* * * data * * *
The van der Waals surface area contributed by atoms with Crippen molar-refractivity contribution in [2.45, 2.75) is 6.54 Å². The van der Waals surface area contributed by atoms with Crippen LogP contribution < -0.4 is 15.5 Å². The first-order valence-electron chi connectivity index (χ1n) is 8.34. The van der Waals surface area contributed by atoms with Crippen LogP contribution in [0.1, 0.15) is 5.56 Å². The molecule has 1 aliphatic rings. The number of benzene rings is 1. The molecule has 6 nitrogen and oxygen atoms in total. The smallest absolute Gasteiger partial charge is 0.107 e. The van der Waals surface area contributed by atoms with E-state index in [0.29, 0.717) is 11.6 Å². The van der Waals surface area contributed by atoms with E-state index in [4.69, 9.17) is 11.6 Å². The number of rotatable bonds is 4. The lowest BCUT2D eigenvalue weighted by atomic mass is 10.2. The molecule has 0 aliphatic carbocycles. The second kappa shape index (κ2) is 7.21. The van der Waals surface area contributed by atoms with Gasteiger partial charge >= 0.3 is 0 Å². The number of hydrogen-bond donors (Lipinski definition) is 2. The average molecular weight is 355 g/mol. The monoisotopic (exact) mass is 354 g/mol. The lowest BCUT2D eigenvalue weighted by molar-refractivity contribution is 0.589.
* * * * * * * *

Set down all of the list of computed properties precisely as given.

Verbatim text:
The van der Waals surface area contributed by atoms with Crippen molar-refractivity contribution in [2.45, 2.75) is 6.54 Å². The van der Waals surface area contributed by atoms with Crippen LogP contribution < -0.4 is 15.5 Å². The first-order valence-electron chi connectivity index (χ1n) is 8.34. The van der Waals surface area contributed by atoms with Crippen LogP contribution in [0.1, 0.15) is 5.56 Å². The molecule has 1 aliphatic rings. The number of benzene rings is 1. The molecule has 6 nitrogen and oxygen atoms in total. The smallest absolute Gasteiger partial charge is 0.107 e. The van der Waals surface area contributed by atoms with E-state index in [0.29, 0.717) is 11.6 Å². The van der Waals surface area contributed by atoms with E-state index in [4.69, 9.17) is 11.6 Å². The number of rotatable bonds is 4. The lowest BCUT2D eigenvalue weighted by atomic mass is 10.2. The molecule has 0 aliphatic carbocycles. The second kappa shape index (κ2) is 7.21. The van der Waals surface area contributed by atoms with Gasteiger partial charge >= 0.3 is 0 Å². The number of hydrogen-bond donors (Lipinski definition) is 2. The average molecular weight is 355 g/mol. The monoisotopic (exact) mass is 354 g/mol. The lowest BCUT2D eigenvalue weighted by molar-refractivity contribution is 0.589.